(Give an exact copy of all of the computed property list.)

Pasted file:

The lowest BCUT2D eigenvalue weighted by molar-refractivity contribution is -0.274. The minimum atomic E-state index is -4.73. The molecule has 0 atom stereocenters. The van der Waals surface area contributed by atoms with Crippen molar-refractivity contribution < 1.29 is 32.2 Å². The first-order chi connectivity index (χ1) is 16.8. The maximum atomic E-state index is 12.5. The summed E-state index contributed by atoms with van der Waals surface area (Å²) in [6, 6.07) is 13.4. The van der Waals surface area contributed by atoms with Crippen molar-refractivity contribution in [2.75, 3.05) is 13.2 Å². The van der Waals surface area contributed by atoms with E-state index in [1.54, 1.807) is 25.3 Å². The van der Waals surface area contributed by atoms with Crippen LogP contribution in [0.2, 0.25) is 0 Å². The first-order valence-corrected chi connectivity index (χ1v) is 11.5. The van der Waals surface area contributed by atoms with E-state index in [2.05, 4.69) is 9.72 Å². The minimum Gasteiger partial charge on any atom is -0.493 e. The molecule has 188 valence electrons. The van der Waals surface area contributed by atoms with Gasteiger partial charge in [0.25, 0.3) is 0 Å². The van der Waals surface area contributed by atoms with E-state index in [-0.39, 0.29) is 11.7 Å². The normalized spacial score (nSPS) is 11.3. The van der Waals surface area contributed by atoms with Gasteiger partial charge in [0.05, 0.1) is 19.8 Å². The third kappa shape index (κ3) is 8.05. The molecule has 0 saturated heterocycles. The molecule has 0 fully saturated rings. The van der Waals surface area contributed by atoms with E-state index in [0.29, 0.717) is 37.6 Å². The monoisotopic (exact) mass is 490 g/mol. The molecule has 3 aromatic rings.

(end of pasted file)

The lowest BCUT2D eigenvalue weighted by molar-refractivity contribution is -0.274. The minimum atomic E-state index is -4.73. The molecule has 0 atom stereocenters. The van der Waals surface area contributed by atoms with Crippen molar-refractivity contribution < 1.29 is 32.2 Å². The first-order chi connectivity index (χ1) is 16.8. The maximum atomic E-state index is 12.5. The summed E-state index contributed by atoms with van der Waals surface area (Å²) in [6, 6.07) is 13.4. The van der Waals surface area contributed by atoms with Crippen molar-refractivity contribution in [2.75, 3.05) is 13.2 Å². The van der Waals surface area contributed by atoms with E-state index in [1.54, 1.807) is 25.3 Å². The van der Waals surface area contributed by atoms with Crippen LogP contribution in [0.2, 0.25) is 0 Å². The first-order valence-corrected chi connectivity index (χ1v) is 11.5. The van der Waals surface area contributed by atoms with E-state index in [2.05, 4.69) is 9.72 Å². The minimum Gasteiger partial charge on any atom is -0.493 e. The molecule has 188 valence electrons. The van der Waals surface area contributed by atoms with Gasteiger partial charge in [0.25, 0.3) is 0 Å². The van der Waals surface area contributed by atoms with E-state index in [-0.39, 0.29) is 11.7 Å². The normalized spacial score (nSPS) is 11.3. The van der Waals surface area contributed by atoms with Gasteiger partial charge in [0.05, 0.1) is 19.8 Å². The third kappa shape index (κ3) is 8.05. The molecule has 0 saturated heterocycles. The molecule has 0 fully saturated rings. The van der Waals surface area contributed by atoms with E-state index in [0.29, 0.717) is 37.6 Å². The monoisotopic (exact) mass is 490 g/mol. The molecule has 3 aromatic rings.